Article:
In short: yes. Climate change should absolutely be taught in schools. This should not be up for debate, but sadly here I am writing an article regarding the continued discussion surrounding climate change and the curriculum. Education is an essential element of the global response to climate change. It helps young people understand and address the impact of global warming, encourages changes in their attitudes and behaviour and helps them adapt to change-related trends.
A few weeks ago, a survey of 7,682 teachers found that 92 per cent were concerned about climate change, but 41 per cent said it was rarely or never mentioned in their schools. These figures simply aren’t good enough and they need to be addressed as soon as possible.
What does climate education currently look like?
The curriculum in the UK cites the current climate crisis in several areas. It is currently covered in both science and geography at key stage 3 (KS3) for ages 11 to 14 and at key stage 4 (KS4) for ages 14 to 16. Both subjects are compulsory at KS3, while only science is compulsory at KS4. But many activists, teachers and experts say this is not enough.
The Department for Education said pupils were already taught about climate change as part of the national curriculum in science and geography in both primary and secondary school. As a young adult, I can say on behalf of my peers that we have not been taught about these issues adequately.
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The only reason most young people are aware of the current situation is through accessing the internet and seeing it through the lens of social media. This is supported by a study conducted by UNESCO, the United Nations education body, which highlighted education as a key plank in tackling climate change, amid warnings from scientists that world leaders are failing to take sufficient action to curb global warming. Research by the National Union of Students in 2019 showed that only four per cent of schoolchildren in England felt they knew a lot about climate change.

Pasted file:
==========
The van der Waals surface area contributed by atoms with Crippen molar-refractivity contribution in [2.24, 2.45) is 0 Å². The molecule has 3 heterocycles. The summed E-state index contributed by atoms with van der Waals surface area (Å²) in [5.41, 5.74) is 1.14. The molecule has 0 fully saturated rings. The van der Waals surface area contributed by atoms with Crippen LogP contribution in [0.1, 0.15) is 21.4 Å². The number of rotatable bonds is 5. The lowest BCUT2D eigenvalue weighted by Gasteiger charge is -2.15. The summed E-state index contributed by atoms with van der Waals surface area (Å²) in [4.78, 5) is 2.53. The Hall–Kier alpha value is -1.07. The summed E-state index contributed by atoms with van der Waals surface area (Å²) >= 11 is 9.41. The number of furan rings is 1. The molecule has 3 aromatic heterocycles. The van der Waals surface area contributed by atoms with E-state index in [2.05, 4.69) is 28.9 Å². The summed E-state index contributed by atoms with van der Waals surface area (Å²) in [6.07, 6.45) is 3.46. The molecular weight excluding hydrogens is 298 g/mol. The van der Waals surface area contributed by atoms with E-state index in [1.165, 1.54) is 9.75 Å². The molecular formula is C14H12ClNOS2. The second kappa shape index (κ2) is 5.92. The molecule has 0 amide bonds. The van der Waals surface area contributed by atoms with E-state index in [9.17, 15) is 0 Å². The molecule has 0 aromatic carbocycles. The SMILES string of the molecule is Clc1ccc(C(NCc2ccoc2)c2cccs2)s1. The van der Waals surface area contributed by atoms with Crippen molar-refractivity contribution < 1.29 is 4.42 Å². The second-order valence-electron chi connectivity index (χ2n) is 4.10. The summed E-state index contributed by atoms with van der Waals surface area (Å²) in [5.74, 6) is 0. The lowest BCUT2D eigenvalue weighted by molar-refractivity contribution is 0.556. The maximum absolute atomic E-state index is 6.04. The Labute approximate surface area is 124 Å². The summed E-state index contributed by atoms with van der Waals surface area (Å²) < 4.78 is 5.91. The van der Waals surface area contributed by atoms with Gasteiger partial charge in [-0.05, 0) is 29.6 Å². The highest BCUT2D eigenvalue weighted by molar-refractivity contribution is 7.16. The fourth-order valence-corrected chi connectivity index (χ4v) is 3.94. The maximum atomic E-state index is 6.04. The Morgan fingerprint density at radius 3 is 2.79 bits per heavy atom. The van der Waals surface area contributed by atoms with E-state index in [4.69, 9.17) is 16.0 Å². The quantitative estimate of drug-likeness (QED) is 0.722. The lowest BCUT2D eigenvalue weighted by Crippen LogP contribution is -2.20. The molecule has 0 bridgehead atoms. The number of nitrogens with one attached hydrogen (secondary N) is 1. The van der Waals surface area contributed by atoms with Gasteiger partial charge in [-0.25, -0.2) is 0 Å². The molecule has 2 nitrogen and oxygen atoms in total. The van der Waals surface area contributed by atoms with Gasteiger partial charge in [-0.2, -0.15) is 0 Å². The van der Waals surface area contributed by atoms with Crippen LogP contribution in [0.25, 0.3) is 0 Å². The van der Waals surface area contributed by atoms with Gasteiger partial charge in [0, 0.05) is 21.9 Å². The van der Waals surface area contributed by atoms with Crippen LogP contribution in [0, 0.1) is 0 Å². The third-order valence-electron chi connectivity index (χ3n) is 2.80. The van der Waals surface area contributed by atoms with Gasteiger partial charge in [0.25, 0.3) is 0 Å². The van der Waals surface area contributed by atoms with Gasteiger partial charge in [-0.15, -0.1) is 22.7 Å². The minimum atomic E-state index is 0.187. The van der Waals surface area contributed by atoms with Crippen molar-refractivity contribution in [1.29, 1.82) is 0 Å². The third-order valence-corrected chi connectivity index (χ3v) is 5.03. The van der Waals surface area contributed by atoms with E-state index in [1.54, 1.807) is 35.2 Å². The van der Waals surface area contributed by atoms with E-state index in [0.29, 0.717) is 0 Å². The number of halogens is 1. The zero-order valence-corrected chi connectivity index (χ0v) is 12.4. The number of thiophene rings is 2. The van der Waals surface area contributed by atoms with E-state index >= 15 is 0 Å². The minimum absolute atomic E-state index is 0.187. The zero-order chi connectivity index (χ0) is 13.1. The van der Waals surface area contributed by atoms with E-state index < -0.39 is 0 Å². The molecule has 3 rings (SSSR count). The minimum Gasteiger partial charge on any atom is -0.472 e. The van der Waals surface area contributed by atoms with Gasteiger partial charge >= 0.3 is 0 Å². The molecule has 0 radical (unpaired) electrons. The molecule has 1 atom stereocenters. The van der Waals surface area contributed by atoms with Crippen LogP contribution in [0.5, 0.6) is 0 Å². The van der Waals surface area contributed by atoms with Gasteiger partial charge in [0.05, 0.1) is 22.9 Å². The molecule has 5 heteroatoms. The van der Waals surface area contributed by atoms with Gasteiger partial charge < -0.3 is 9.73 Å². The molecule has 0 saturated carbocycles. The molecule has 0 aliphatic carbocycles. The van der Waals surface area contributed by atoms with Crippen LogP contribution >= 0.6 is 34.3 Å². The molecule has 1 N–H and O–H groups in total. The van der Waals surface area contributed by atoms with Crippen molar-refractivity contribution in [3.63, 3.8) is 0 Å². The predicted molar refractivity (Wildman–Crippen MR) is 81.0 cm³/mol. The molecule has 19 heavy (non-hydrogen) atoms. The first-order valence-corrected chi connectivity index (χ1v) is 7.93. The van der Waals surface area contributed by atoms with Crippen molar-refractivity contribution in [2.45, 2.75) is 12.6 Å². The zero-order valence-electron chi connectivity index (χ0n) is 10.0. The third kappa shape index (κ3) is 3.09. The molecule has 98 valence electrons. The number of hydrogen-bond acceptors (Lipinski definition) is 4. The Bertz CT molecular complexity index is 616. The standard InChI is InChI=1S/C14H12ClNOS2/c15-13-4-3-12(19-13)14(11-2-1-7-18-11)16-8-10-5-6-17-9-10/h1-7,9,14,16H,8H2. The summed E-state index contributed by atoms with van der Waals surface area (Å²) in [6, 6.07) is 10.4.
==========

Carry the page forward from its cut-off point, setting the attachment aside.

How can we educate ourselves on this issue?
Like many topics regarding current issues, the government has once again turned its back on young people. Through its Climate Change Education for Sustainable Development programme, UNESCO has stated clear aims to make climate change education a more central and visible part of the international response to climate change. The programme aims to help people understand the impact of global warming today and increase “climate literacy” among young people.
Whilst this is reassuring, in the meantime, there are a plethora of opportunities to learn about the ongoing climate change situation. The internet is at your fingertips! My top tip is to stay up to date on the news.
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A great way to self-educate is to keep up to date on current news, events and affairs around the world. Read the news and know what is happening in the world. You don’t have to buy newspapers (which can be quite expensive); pretty much all of the same news and information is now available online. Sign up to news outlets’ mailing lists, and they will send you their main headlines in an automated e-mail each day. When learning new concepts, I like to set aside at least 10 minutes of my day to learn about the current events involved – it really helps to contextualise the issue.
The world can be scary, especially when going into it unequipped with the knowledge of current world emergencies that concern you. The education system needs to make developments regarding the current climate crisis, this isn’t news by any stretch of the imagination. My advice would be to go out and seek the information that is needed. It is never too late to learn, especially regarding something that we can all make a difference every day.